As is often the case with the enigmatic culture of the desert peoples, their poetry has remained a mystery to the outside world for millennia. It was only thanks to the unfavourable conditions of the city of Pollnivneach that led one of its residents to the court of King Roald III many summers ago. Like the rest of that city, he was an Ali by name and there was nothing to suggest the man was any different from the rest. This particular Ali was granted the epithet ‘the Poet,’ and came to my King’s court in search of patronage.
Unlike most of the poets of the court, Ali was no romantic halfwit. The fashion at the time, though neither I nor the King approved much of it, was to write of love in terms so convoluted they appeared to have been manufactured, verses so artificial that they inspired nothing but a cold disapproval, and sentiments so lofty they could have passed as speculae principum.
At the time of Ali’s arrival in court, the most popular poet was a nephew of the King’s, a certain young gentleman by the name of Bouvard. Though intelligent enough, especially in the realm of politics, he was a veritable vagabond, interested only in the art of procuring women, for which purpose he composed his stuffy verses. I am sure my King patronised him only because his verses were popular with the rabble; pretending to share their interests and funding whatever arts they enjoy is an easy way of ensuring one’s popularity with them.
Ali and Bouvard could not have been more different. The former was short and dark skinned, unshaven upon arrival at court, middle aged and slightly hunched, usually attired in a dirty set of robes; the latter was a dandy in every sense of the word – vain, superficial, but admittedly handsome – and it was for this reason, I presume, that Bouvard was quick to speak ill of possible poetic competitors (as I said, he was a consummate politician). This underestimation of Ali was widespread among the courtiers.
Ali arrived one morning, bright and early, just as the affairs of court were beginning for the day. By all accounts he appeared to have been traveling all night – large bags had formed under his eyes, which watered slightly from time to time, as is the case when one neglects sleep. For hours he waited patiently in the forecourt, cross-legged, while the King dealt with affairs of state. Others would have left, in search of some other patron, but Ali seemed prepared to wait. Once the political affairs of the day had been resolved, the King admitted the disheveled man of the desert into the court. At first the King recoiled at the sight of him – he looked more like a pauper than a poet, after all – but soon regained composure, no doubt in the interest of his reputation. Ali explained his reasons for coming to Misthalin: he was fleeing the civil strife in his native Pollnivneach, torn between a local bandit group and fundamentalist Menaphites.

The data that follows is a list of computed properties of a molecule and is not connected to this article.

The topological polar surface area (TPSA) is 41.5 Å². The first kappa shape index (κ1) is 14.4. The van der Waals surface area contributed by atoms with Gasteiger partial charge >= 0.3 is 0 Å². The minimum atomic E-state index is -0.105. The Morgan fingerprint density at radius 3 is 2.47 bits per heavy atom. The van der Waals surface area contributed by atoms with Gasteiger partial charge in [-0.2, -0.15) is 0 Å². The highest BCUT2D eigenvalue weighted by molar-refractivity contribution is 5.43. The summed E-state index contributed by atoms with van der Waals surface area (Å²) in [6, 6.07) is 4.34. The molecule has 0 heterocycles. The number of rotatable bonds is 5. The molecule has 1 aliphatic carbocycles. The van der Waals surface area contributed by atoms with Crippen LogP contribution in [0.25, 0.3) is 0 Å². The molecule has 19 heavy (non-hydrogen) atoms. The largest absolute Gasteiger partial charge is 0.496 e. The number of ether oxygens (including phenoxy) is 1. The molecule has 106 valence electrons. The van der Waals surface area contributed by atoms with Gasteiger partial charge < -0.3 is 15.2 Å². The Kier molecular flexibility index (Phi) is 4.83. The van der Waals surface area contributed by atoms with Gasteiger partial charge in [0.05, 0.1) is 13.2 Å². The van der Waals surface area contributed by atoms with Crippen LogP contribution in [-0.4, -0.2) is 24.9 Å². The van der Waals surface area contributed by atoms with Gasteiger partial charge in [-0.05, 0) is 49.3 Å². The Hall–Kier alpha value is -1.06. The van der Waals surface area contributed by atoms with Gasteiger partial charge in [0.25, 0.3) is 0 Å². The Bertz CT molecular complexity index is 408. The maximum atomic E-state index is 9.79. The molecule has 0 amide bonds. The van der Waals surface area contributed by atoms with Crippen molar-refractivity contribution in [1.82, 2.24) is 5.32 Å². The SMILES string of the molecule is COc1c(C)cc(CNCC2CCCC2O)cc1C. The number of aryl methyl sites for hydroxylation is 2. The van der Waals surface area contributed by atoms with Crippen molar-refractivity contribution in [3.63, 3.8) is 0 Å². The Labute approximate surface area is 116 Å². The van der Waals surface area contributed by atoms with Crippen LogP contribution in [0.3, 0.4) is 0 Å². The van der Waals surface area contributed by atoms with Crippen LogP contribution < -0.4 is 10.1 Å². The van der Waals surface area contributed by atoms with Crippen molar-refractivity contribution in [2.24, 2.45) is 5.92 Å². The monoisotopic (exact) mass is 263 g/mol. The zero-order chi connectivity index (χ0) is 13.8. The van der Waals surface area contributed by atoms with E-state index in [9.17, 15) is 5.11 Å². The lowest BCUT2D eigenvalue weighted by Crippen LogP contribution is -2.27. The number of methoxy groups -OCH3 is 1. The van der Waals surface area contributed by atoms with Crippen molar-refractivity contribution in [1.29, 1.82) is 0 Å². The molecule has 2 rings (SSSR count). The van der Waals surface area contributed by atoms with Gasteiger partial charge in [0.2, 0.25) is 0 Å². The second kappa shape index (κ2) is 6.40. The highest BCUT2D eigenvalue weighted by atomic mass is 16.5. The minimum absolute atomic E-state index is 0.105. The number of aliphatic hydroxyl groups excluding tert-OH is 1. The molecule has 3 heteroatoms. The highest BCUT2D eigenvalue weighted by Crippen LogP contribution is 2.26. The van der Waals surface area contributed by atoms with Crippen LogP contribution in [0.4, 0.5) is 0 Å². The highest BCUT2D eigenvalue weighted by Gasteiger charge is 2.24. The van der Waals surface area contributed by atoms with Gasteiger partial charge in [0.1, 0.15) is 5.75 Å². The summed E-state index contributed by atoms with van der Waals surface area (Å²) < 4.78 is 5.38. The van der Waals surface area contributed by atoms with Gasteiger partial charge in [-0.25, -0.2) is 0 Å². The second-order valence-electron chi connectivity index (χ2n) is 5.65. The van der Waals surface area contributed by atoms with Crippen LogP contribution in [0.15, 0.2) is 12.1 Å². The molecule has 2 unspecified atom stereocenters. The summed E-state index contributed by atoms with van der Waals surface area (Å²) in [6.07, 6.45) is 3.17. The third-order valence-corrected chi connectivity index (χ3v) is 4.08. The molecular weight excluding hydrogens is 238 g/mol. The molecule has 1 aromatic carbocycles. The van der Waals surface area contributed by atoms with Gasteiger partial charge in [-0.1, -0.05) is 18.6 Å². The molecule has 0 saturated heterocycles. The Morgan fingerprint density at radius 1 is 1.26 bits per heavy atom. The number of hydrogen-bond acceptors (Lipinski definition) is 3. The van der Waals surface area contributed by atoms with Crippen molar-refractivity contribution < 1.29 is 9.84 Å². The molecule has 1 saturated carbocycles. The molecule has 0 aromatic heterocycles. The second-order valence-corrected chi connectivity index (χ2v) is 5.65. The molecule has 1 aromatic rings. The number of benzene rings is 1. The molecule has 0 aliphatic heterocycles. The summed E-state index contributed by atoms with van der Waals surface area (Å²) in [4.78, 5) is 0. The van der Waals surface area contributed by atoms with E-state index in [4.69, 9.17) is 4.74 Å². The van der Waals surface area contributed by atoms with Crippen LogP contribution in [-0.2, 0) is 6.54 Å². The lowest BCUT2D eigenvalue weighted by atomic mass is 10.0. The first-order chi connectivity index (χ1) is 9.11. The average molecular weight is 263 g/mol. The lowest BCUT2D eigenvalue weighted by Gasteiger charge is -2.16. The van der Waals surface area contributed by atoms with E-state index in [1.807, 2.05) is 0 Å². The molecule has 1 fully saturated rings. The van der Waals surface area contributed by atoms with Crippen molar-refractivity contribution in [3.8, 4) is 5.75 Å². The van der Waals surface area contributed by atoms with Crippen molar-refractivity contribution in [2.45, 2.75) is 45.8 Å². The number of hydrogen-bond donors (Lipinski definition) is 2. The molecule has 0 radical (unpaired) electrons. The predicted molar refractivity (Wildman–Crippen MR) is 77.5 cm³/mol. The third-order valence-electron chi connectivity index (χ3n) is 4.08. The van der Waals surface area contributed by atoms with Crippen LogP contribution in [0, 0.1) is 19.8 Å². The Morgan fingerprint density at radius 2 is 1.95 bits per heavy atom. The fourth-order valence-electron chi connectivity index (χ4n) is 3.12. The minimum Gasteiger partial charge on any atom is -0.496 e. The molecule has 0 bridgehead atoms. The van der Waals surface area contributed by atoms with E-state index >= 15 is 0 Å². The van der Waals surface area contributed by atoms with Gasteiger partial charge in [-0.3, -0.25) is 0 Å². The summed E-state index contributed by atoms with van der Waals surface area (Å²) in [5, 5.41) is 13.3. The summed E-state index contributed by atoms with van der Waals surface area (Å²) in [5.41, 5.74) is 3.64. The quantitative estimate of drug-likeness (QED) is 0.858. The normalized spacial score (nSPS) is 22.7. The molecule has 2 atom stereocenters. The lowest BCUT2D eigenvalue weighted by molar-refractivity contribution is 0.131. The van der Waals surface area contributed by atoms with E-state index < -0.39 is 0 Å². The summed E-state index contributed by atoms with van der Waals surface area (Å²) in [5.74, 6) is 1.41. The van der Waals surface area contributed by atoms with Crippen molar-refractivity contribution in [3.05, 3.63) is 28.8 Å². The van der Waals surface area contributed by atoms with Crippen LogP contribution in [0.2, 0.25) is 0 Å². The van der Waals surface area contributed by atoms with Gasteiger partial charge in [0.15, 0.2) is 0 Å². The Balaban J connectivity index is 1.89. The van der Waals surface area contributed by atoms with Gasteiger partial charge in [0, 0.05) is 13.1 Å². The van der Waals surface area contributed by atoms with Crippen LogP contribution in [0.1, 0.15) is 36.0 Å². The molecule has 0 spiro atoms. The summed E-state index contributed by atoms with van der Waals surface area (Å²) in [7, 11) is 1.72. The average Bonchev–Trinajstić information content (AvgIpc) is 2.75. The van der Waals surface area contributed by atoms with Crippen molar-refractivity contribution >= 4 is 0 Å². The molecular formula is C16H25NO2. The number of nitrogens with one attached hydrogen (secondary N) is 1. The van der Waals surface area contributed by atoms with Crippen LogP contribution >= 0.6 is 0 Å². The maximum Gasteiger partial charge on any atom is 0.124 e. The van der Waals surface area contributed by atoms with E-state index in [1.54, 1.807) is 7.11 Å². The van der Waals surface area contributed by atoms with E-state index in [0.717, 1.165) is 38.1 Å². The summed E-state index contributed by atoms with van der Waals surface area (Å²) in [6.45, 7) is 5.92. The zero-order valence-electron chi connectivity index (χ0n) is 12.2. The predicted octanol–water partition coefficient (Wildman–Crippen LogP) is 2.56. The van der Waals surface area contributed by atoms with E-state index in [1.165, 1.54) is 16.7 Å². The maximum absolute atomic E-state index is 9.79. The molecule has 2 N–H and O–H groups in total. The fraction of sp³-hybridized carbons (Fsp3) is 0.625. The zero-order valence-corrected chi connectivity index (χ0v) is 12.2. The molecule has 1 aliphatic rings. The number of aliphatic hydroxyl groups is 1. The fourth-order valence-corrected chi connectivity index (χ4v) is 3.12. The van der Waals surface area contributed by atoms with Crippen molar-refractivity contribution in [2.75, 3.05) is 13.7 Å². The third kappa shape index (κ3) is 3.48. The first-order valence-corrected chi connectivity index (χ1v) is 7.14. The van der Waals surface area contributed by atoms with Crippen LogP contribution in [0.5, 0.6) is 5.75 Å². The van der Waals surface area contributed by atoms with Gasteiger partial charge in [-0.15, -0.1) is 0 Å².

“I owe money to the bandits, and my soul to the Menaphites,” Ali remarked in his cryptic manner during the course of our conversation.
The King and I soon warmed to this humble man, and, as the King asked the usual questions, I sketched the figure that sat before us, enthralled by his charisma. I am no artist, but, nevertheless, I feel I have accurately captured the mystique of this poet.
Upon being asked to give an example of his work, Ali took from the hem of his robe a small scrap of paper, and presented it to my King, prostrate on the ground. It consisted of but four lines, written in an elegant hand.
I, Ali, whose poems shine before the blind
And give music to the ears of the deaf,
Trekked here for forty moons to leave behind
The feuds: all too often they end in death.
The King commended Ali on his verse, but I saw in his eyes some misgivings: I now know that my gracious King was merely unaccustomed to this new form of verse, and later admitted that he was impressed by the verse (I hasten to add that I shared this opinion). Being a generous man, the King gave Ali a modest sum in exchange for the verse, alongside a promise to pay for any other compositions Ali might feel inclined to ask patronage for. Ali thanked the King and left.
That evening the King opted to dine with two of the poets he had given residence to at the court, and whose opinions he trusted on matters of poetry; one was Felix Ambrose, the young versifier of the King’s best moments and chief opponent of the aforementioned poetic traditions, and the other was an older man by the name of Johann, a stubborn goat determined to uphold the hegemony of romantic poetry. Into the early hours of the morning these men vied for influence with words more often shouted than spoken, the former recognising in Ali a talent for panegyric (even if it was directed at himself), the latter unwilling to see yet another Felix Ambrose work his way into the court.
As I passed the King en route to my quarters that evening, he confided in me that he had been “utterly confused” by the evening debate. I humbly commended the King for following the line of their arguments, claiming that such a feat was beyond me (I must point out that this is not the case).